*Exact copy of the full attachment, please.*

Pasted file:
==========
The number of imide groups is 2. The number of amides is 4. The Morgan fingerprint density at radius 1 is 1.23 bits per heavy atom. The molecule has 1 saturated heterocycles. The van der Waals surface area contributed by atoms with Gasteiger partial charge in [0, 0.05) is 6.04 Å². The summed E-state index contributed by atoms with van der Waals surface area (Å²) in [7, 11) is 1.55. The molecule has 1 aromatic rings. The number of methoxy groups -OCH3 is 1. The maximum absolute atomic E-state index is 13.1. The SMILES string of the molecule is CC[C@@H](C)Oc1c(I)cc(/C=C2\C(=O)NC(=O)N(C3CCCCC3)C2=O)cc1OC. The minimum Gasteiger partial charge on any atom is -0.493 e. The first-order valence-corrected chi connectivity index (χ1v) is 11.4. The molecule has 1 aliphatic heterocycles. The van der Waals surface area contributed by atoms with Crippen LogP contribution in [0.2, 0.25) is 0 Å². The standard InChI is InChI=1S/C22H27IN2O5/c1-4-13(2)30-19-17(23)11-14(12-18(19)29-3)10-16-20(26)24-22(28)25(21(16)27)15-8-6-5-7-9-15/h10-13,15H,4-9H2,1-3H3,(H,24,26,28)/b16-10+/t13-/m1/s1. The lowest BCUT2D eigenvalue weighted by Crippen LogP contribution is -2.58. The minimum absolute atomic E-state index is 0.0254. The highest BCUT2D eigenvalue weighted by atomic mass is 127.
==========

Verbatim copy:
The number of imide groups is 2. The number of amides is 4. The Morgan fingerprint density at radius 1 is 1.23 bits per heavy atom. The molecule has 1 saturated heterocycles. The van der Waals surface area contributed by atoms with Gasteiger partial charge in [0, 0.05) is 6.04 Å². The summed E-state index contributed by atoms with van der Waals surface area (Å²) in [7, 11) is 1.55. The molecule has 1 aromatic rings. The number of methoxy groups -OCH3 is 1. The maximum absolute atomic E-state index is 13.1. The SMILES string of the molecule is CC[C@@H](C)Oc1c(I)cc(/C=C2\C(=O)NC(=O)N(C3CCCCC3)C2=O)cc1OC. The minimum Gasteiger partial charge on any atom is -0.493 e. The first-order valence-corrected chi connectivity index (χ1v) is 11.4. The molecule has 1 aliphatic heterocycles. The van der Waals surface area contributed by atoms with Crippen LogP contribution in [0.2, 0.25) is 0 Å². The standard InChI is InChI=1S/C22H27IN2O5/c1-4-13(2)30-19-17(23)11-14(12-18(19)29-3)10-16-20(26)24-22(28)25(21(16)27)15-8-6-5-7-9-15/h10-13,15H,4-9H2,1-3H3,(H,24,26,28)/b16-10+/t13-/m1/s1. The lowest BCUT2D eigenvalue weighted by Crippen LogP contribution is -2.58. The minimum absolute atomic E-state index is 0.0254. The highest BCUT2D eigenvalue weighted by atomic mass is 127.